On measles outbreak and the anti-vaccination movement

CDC said that the measles outbreak has now infected more than 100 people across 14 states and as it is happening it seems that we can partly blame the anti-vaccination movement. May I ask what is your view on this, how strong do you find the anti-vaccination movement and could the answer on the current situation be a mandatory vaccination? Read few comments.

Mark Schleiss, Professor, Division Director, Pediatric Infectious Diseases, University of Minnesota

The anti-vaccine movement in the United States has become in recent years increasingly vocal, and well-funded. Their stridency is a major factor in the current measles outbreak. Their message resonates with some parents, who as a result do not immunize their children. This vaccine refusal puts us all at risk. I think the anti-vaccine movement must be taken seriously, and strategies developed to counter their agenda. I think some strategies could be early education. Reach young people for the next generation before their minds are made up. Strategies to focus on education as a part of a broader effort for science education. Other strategies are to work with parents who can offer their testimony about vaccines in a positive light.

Mandatory vaccination is of course a component of insuring high vaccine coverage. However, in almost all states, there are “religious and philosophical exemptions” that parents can claim to avoid vaccination. In our democracy, countering these exemptions must be undertaken through the people’s representatives, through the legislative process. There is currently a bill in the Minnesota legislature that would examine these exemptions. This is one of many steps that can be taken to improve vaccination rates.

John Swartzberg, Clinical Professor, Emeritus, UC Berkeley School of Public Health, University of California

The anti-vaccination movement represents a small but very vocal portion of our population. I believe it to be based upon three things:

The success of vaccines: Because vaccine-related disease is so uncommon in our society, most parents have not seen it — and, don’t understand how dangerous these diseases can be.
Values: Some who don’t immunize value autonomy over beneficence.
Other values: Some don’t want to be told by society what they must do (the libertarian strain in our country).

In any case, I feel strongly (and, my feelings are consistent with our public health community) that as a society we should do the following:

Make it more difficult for parents not to vaccinate their children (e.g. make vaccination a requirement for matriculation to school; for those who refuse, enforce the necessity of a doctor’s statement that they have discussed this).
Make parents legally liable if their unvaccinated child causes someone else to become ill.
Find a way to not allow this to be a political issue (I have no idea how to do this!).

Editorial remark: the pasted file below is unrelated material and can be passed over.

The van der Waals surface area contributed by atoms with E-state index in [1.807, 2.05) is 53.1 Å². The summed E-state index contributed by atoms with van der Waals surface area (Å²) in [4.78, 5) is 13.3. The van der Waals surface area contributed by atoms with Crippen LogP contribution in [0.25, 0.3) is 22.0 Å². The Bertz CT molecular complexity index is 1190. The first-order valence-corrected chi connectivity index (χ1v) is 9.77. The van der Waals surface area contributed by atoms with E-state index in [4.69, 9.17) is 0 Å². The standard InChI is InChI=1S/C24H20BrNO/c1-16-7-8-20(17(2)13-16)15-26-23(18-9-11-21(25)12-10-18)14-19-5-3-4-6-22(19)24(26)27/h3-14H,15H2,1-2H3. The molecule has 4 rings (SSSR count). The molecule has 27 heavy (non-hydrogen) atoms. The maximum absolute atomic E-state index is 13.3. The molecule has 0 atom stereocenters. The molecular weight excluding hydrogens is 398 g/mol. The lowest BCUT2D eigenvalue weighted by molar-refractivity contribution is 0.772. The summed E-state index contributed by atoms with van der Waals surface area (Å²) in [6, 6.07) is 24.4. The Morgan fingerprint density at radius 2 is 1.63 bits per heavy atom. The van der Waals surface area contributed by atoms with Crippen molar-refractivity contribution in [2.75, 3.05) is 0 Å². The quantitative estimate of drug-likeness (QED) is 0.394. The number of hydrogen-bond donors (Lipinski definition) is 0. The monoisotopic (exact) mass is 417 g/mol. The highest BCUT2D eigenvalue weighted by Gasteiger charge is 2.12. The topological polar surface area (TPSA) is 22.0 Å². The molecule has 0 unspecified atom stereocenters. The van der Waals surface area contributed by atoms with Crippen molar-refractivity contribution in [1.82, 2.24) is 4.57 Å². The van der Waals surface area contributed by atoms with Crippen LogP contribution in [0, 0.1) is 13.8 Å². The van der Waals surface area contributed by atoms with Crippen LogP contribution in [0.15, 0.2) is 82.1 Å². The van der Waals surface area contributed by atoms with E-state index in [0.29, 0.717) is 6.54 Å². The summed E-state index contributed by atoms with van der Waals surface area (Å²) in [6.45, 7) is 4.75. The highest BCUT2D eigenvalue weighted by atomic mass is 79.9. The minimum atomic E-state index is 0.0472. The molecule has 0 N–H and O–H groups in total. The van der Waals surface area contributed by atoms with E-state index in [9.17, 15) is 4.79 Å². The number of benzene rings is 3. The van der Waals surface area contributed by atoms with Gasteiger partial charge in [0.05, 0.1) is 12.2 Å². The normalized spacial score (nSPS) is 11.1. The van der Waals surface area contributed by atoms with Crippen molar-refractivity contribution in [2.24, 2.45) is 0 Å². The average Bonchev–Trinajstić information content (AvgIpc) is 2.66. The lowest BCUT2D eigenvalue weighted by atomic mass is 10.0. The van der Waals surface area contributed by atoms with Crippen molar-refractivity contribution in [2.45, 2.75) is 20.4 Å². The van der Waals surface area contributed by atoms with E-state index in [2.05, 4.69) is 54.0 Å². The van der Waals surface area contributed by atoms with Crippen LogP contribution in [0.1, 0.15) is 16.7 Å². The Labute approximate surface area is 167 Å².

Public health needs to work more closely with journalists to explain the science (I groaned when I heard CNN say that this outbreak has “rekindled the vaccine debate.” What debate???).

Daniel Salmon, Associate Professor, Global Disease Epidemiology & Control, International Health, Johns Hopkins University School of Public Health

I find it difficult to characterize the strength of the anti-vaccine movement. There are groups that openly identify themselves as anti-vaccine but there are not that many. The groups that many refer to as anti-vaccine self identify as advocating for vaccine safety and informed decision-making. I think nearly everyone wants safe vaccines and for people to make informed decision. These groups are fairly well established and some individuals such as Jenny McCarthy may be fairly influential. It is often difficult for the public to readily detect on the internet advocacy groups from legitimate medical and public health groups. The vast majority of parents are not anti-vaccine. The majority of parents have some concerns about vaccination, although most of them ultimately vaccinate their children.

Tweeking state exemption laws to compulsory vaccination may be helpful. But I don’t think doing so will solve the problem of parental vaccine hesitancy.

Andrea Kitta, Associate Professor, Area Coordinator, Multicultural and Transnational Literature. Department of English, East Carolina University

If we look historically at campaigns to make vaccination mandatory in the US, we can see that they have been absolute failures. Not only have they not increased vaccine uptake, but they have also resulted in policies that were culturally insensitive and unethical. Any public health campaign needs to understand what the real fears and real concerns of the public are, there is no quick and easy fix for this. One thing people need to understand about those who question vaccination is that they are educated people who truly believe they are making a good decision for their child(ren). There seems to be quite a bit of public shaming and name calling recently, by both sides of this debate. This will not help and only further antagonizes and distances people when what we need is for everyone to work together.


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